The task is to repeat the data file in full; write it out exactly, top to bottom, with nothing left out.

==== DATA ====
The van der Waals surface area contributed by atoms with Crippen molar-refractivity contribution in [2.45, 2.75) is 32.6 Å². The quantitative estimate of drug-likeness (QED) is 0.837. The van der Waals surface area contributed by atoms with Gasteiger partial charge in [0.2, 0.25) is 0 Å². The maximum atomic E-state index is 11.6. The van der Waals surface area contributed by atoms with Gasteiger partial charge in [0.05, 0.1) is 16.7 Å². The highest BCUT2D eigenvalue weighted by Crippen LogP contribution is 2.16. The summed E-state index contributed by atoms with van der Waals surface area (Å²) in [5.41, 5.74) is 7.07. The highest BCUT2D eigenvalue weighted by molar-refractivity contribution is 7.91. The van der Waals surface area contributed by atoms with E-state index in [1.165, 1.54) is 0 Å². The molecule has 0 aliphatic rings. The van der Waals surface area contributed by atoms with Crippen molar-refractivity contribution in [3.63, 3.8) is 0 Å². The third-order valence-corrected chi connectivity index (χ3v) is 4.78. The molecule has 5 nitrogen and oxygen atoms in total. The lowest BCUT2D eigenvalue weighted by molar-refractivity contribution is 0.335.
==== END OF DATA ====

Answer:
The van der Waals surface area contributed by atoms with Crippen molar-refractivity contribution in [2.45, 2.75) is 32.6 Å². The quantitative estimate of drug-likeness (QED) is 0.837. The van der Waals surface area contributed by atoms with Gasteiger partial charge in [0.2, 0.25) is 0 Å². The maximum atomic E-state index is 11.6. The van der Waals surface area contributed by atoms with Gasteiger partial charge in [0.05, 0.1) is 16.7 Å². The highest BCUT2D eigenvalue weighted by Crippen LogP contribution is 2.16. The summed E-state index contributed by atoms with van der Waals surface area (Å²) in [5.41, 5.74) is 7.07. The highest BCUT2D eigenvalue weighted by molar-refractivity contribution is 7.91. The van der Waals surface area contributed by atoms with E-state index in [1.165, 1.54) is 0 Å². The molecule has 0 aliphatic rings. The van der Waals surface area contributed by atoms with Crippen molar-refractivity contribution in [3.63, 3.8) is 0 Å². The third-order valence-corrected chi connectivity index (χ3v) is 4.78. The molecule has 5 nitrogen and oxygen atoms in total. The lowest BCUT2D eigenvalue weighted by molar-refractivity contribution is 0.335.